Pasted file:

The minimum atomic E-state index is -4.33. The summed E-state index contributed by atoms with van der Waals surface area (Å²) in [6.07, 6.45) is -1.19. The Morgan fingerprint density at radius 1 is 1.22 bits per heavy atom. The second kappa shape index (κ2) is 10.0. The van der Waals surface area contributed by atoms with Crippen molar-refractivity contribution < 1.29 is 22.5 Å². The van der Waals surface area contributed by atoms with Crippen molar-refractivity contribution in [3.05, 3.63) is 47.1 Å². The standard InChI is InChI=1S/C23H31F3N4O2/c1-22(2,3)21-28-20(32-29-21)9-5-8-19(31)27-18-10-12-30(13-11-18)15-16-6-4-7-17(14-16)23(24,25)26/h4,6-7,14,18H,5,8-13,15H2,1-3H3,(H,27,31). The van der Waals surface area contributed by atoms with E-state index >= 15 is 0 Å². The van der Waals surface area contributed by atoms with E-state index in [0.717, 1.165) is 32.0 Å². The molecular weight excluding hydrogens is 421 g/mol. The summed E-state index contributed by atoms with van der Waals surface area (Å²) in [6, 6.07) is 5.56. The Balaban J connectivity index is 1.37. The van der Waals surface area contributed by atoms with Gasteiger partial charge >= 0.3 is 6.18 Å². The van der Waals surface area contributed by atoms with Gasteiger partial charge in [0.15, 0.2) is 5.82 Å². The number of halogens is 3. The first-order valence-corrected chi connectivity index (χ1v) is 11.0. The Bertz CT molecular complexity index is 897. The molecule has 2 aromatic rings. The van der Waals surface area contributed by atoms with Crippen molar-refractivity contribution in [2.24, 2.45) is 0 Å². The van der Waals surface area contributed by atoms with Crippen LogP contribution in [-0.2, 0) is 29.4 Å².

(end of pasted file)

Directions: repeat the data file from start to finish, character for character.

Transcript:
The minimum atomic E-state index is -4.33. The summed E-state index contributed by atoms with van der Waals surface area (Å²) in [6.07, 6.45) is -1.19. The Morgan fingerprint density at radius 1 is 1.22 bits per heavy atom. The second kappa shape index (κ2) is 10.0. The van der Waals surface area contributed by atoms with Crippen molar-refractivity contribution < 1.29 is 22.5 Å². The van der Waals surface area contributed by atoms with Crippen molar-refractivity contribution in [3.05, 3.63) is 47.1 Å². The standard InChI is InChI=1S/C23H31F3N4O2/c1-22(2,3)21-28-20(32-29-21)9-5-8-19(31)27-18-10-12-30(13-11-18)15-16-6-4-7-17(14-16)23(24,25)26/h4,6-7,14,18H,5,8-13,15H2,1-3H3,(H,27,31). The van der Waals surface area contributed by atoms with E-state index >= 15 is 0 Å². The van der Waals surface area contributed by atoms with E-state index in [0.717, 1.165) is 32.0 Å². The molecular weight excluding hydrogens is 421 g/mol. The summed E-state index contributed by atoms with van der Waals surface area (Å²) in [6, 6.07) is 5.56. The Balaban J connectivity index is 1.37. The van der Waals surface area contributed by atoms with Gasteiger partial charge >= 0.3 is 6.18 Å². The van der Waals surface area contributed by atoms with Gasteiger partial charge in [0.15, 0.2) is 5.82 Å². The number of halogens is 3. The first-order valence-corrected chi connectivity index (χ1v) is 11.0. The Bertz CT molecular complexity index is 897. The molecule has 2 aromatic rings. The van der Waals surface area contributed by atoms with Crippen molar-refractivity contribution in [2.24, 2.45) is 0 Å². The van der Waals surface area contributed by atoms with Crippen LogP contribution in [-0.2, 0) is 29.4 Å².